The neurological basis for fear and memory

June 18, 2012
The neurological basis for fear and memory
Credit: Thinkstock

Fear conditioning using sound and taste aversion, as applied to mice, have revealed interesting information on the basis of memory allocation.

European 'Cellular mechanisms underlying formation of the fear memory trace in the mouse amygdala' (FEAR Memory TRACE) project is investigating memory allocation and the recruitment of certain neurons to encode a memory. By studying conditioned fear memory in response to an auditory stimulus, the researchers have delved into pathological emotional states and involved in memory allocation, retrieval and extinction.

Prior research has revealed that the conditioned fear response in mice is located in a specific bundle of neurons in the amygdala. Memory allocation modulation is due to expression of the transcription factor, cyclic adenosine 3', 5'-monophosphate response element binding protein (CREB) and possibly neuronal excitability.

FEAR Memory TRACE focused on the electrophysiological properties of neurons encoding the same memory. The project also aimed to ascertain the biophysical mechanisms in the plasticity changes recorded in the specific set of neurons in the fear memory trace.

Recording information on auditory fear conditioning and conditioned taste aversion, the scientists used intra-amygdala surgery using and electrophysiological experiments to detect neuronal excitability.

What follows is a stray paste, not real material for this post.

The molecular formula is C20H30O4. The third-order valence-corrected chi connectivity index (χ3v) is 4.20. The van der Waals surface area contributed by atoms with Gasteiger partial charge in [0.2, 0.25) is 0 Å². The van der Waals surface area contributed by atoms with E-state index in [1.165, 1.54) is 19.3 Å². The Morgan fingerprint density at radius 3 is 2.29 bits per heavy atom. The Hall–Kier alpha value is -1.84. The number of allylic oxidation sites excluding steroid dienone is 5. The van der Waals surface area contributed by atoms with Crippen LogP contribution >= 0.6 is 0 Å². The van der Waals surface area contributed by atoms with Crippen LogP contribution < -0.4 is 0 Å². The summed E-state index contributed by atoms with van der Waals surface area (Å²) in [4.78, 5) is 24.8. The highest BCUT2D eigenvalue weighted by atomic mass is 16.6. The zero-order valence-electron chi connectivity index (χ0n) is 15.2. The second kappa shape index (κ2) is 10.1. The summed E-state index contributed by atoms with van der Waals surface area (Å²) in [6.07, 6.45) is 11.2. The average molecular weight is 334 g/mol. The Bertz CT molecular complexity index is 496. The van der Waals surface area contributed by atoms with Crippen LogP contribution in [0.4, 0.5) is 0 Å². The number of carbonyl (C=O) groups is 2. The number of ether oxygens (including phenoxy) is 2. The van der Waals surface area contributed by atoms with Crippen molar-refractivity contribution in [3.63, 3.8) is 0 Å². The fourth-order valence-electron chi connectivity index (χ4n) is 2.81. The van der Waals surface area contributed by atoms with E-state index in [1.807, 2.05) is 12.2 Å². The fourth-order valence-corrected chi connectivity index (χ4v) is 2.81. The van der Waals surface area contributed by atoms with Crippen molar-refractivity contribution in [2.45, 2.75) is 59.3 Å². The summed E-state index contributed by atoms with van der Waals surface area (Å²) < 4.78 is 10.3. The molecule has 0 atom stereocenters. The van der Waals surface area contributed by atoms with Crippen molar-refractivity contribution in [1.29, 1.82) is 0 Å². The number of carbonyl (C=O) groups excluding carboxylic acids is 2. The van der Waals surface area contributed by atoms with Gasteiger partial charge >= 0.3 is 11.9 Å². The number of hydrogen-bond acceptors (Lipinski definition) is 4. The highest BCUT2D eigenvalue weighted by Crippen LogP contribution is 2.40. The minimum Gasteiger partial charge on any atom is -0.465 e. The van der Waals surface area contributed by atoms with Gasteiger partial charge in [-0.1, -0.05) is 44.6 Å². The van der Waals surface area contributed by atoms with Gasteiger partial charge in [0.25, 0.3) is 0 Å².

Transfected by virus, CREB tagged with green fluorescent protein together with the gene for channelrhodopsin2 were used in neural control experiments. Combined, these two elements caused neuron firing in specific . Molecular techniques included western blot for protein detection, genotyping and preparation.

Behavioural tests on long- and short-term memory of mice involving fear conditioning and taste aversion showed increased memory performance at the three-hour point rather than the five-hour point. The intrinsic excitability of the mice receiving both shock and the tone was increased at three hours, not five, compared to mice that only received the tone.

As the project continues to its close in two years, the aim is to identify biophysical mechanisms involved in recruiting neurons that compete with each other for a specific memory. FEAR will also develop computational models to assess the role of these mechanisms in memory performance.

Information on biochemical processes in neural mechanisms has wide application in many clinical situations including patients suffering memory loss, such as stroke victims. manipulation can be applied in treatment of neuroses and phobias.

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